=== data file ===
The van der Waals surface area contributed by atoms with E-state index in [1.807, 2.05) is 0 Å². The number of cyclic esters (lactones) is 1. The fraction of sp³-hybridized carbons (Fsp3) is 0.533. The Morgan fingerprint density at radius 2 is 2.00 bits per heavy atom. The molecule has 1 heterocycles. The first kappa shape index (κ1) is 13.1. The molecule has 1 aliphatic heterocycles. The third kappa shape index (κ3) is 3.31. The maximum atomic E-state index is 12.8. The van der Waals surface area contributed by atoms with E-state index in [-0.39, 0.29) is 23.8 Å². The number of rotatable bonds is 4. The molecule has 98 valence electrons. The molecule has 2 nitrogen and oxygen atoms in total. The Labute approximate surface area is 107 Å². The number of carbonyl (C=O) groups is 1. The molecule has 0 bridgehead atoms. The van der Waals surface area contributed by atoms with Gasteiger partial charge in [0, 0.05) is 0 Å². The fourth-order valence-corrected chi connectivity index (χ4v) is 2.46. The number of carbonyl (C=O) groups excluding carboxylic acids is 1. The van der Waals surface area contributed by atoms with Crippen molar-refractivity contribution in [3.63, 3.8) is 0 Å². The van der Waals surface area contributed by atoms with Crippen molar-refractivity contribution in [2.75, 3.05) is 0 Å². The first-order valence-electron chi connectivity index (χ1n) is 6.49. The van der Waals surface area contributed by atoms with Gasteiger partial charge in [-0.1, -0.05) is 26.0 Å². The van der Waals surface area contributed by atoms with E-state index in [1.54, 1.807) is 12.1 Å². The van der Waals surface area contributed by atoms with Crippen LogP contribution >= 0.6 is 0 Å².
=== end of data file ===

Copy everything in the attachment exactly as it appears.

The van der Waals surface area contributed by atoms with E-state index in [1.807, 2.05) is 0 Å². The number of cyclic esters (lactones) is 1. The fraction of sp³-hybridized carbons (Fsp3) is 0.533. The Morgan fingerprint density at radius 2 is 2.00 bits per heavy atom. The molecule has 1 heterocycles. The first kappa shape index (κ1) is 13.1. The molecule has 1 aliphatic heterocycles. The third kappa shape index (κ3) is 3.31. The maximum atomic E-state index is 12.8. The van der Waals surface area contributed by atoms with E-state index in [-0.39, 0.29) is 23.8 Å². The number of rotatable bonds is 4. The molecule has 98 valence electrons. The molecule has 2 nitrogen and oxygen atoms in total. The Labute approximate surface area is 107 Å². The number of carbonyl (C=O) groups is 1. The molecule has 0 bridgehead atoms. The van der Waals surface area contributed by atoms with Gasteiger partial charge in [0, 0.05) is 0 Å². The fourth-order valence-corrected chi connectivity index (χ4v) is 2.46. The number of carbonyl (C=O) groups excluding carboxylic acids is 1. The van der Waals surface area contributed by atoms with Crippen molar-refractivity contribution in [3.63, 3.8) is 0 Å². The van der Waals surface area contributed by atoms with Crippen molar-refractivity contribution in [2.75, 3.05) is 0 Å². The first-order valence-electron chi connectivity index (χ1n) is 6.49. The van der Waals surface area contributed by atoms with Gasteiger partial charge in [-0.1, -0.05) is 26.0 Å². The van der Waals surface area contributed by atoms with E-state index in [1.54, 1.807) is 12.1 Å². The van der Waals surface area contributed by atoms with Crippen LogP contribution >= 0.6 is 0 Å².